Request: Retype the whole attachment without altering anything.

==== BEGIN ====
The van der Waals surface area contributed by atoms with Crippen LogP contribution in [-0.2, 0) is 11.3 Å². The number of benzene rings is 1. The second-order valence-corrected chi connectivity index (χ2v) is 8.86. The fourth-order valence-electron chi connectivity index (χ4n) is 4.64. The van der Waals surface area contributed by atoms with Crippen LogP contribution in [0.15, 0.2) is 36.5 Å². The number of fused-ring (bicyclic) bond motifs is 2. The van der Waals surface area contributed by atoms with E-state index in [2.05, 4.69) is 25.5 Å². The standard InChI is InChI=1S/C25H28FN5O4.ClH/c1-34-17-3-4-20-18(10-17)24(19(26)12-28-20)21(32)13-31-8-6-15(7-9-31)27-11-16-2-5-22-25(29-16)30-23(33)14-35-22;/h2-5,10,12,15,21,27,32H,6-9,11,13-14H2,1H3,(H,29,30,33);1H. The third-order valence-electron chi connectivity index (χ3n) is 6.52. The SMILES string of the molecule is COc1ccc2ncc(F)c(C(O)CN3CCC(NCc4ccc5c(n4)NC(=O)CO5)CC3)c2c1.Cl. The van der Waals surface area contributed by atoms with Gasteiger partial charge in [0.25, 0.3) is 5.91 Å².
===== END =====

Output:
The van der Waals surface area contributed by atoms with Crippen LogP contribution in [-0.2, 0) is 11.3 Å². The number of benzene rings is 1. The second-order valence-corrected chi connectivity index (χ2v) is 8.86. The fourth-order valence-electron chi connectivity index (χ4n) is 4.64. The van der Waals surface area contributed by atoms with Crippen LogP contribution in [0.15, 0.2) is 36.5 Å². The number of fused-ring (bicyclic) bond motifs is 2. The van der Waals surface area contributed by atoms with E-state index in [2.05, 4.69) is 25.5 Å². The standard InChI is InChI=1S/C25H28FN5O4.ClH/c1-34-17-3-4-20-18(10-17)24(19(26)12-28-20)21(32)13-31-8-6-15(7-9-31)27-11-16-2-5-22-25(29-16)30-23(33)14-35-22;/h2-5,10,12,15,21,27,32H,6-9,11,13-14H2,1H3,(H,29,30,33);1H. The third-order valence-electron chi connectivity index (χ3n) is 6.52. The SMILES string of the molecule is COc1ccc2ncc(F)c(C(O)CN3CCC(NCc4ccc5c(n4)NC(=O)CO5)CC3)c2c1.Cl. The van der Waals surface area contributed by atoms with Gasteiger partial charge in [0.25, 0.3) is 5.91 Å².